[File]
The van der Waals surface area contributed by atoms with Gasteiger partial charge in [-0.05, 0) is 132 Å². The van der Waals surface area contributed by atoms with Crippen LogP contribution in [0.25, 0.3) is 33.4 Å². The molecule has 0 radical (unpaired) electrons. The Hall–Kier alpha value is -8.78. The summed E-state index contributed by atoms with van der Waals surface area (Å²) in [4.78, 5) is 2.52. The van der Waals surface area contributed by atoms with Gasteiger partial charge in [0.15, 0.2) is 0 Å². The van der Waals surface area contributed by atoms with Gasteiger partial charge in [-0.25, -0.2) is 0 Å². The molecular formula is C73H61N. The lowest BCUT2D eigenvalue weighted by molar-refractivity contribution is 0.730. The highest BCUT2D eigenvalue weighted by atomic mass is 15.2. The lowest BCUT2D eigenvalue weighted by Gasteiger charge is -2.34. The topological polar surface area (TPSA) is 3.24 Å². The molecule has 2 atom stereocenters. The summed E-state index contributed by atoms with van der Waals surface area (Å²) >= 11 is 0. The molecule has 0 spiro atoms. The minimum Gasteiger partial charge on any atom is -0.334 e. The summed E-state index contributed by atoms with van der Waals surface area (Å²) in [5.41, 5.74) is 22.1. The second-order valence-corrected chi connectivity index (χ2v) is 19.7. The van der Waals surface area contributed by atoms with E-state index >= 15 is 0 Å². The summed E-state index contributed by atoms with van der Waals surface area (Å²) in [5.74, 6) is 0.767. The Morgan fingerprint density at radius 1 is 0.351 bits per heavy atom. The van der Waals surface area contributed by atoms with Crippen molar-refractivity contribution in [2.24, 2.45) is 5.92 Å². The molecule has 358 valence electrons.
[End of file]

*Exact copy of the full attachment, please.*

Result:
The van der Waals surface area contributed by atoms with Gasteiger partial charge in [-0.05, 0) is 132 Å². The van der Waals surface area contributed by atoms with Crippen LogP contribution in [0.25, 0.3) is 33.4 Å². The molecule has 0 radical (unpaired) electrons. The Hall–Kier alpha value is -8.78. The summed E-state index contributed by atoms with van der Waals surface area (Å²) in [4.78, 5) is 2.52. The van der Waals surface area contributed by atoms with Gasteiger partial charge in [0.15, 0.2) is 0 Å². The van der Waals surface area contributed by atoms with Gasteiger partial charge in [-0.25, -0.2) is 0 Å². The molecular formula is C73H61N. The lowest BCUT2D eigenvalue weighted by molar-refractivity contribution is 0.730. The highest BCUT2D eigenvalue weighted by atomic mass is 15.2. The lowest BCUT2D eigenvalue weighted by Gasteiger charge is -2.34. The topological polar surface area (TPSA) is 3.24 Å². The molecule has 2 atom stereocenters. The summed E-state index contributed by atoms with van der Waals surface area (Å²) >= 11 is 0. The molecule has 0 spiro atoms. The minimum Gasteiger partial charge on any atom is -0.334 e. The summed E-state index contributed by atoms with van der Waals surface area (Å²) in [5.41, 5.74) is 22.1. The second-order valence-corrected chi connectivity index (χ2v) is 19.7. The van der Waals surface area contributed by atoms with E-state index >= 15 is 0 Å². The summed E-state index contributed by atoms with van der Waals surface area (Å²) in [5.74, 6) is 0.767. The Morgan fingerprint density at radius 1 is 0.351 bits per heavy atom. The van der Waals surface area contributed by atoms with Crippen molar-refractivity contribution in [2.24, 2.45) is 5.92 Å². The molecule has 358 valence electrons.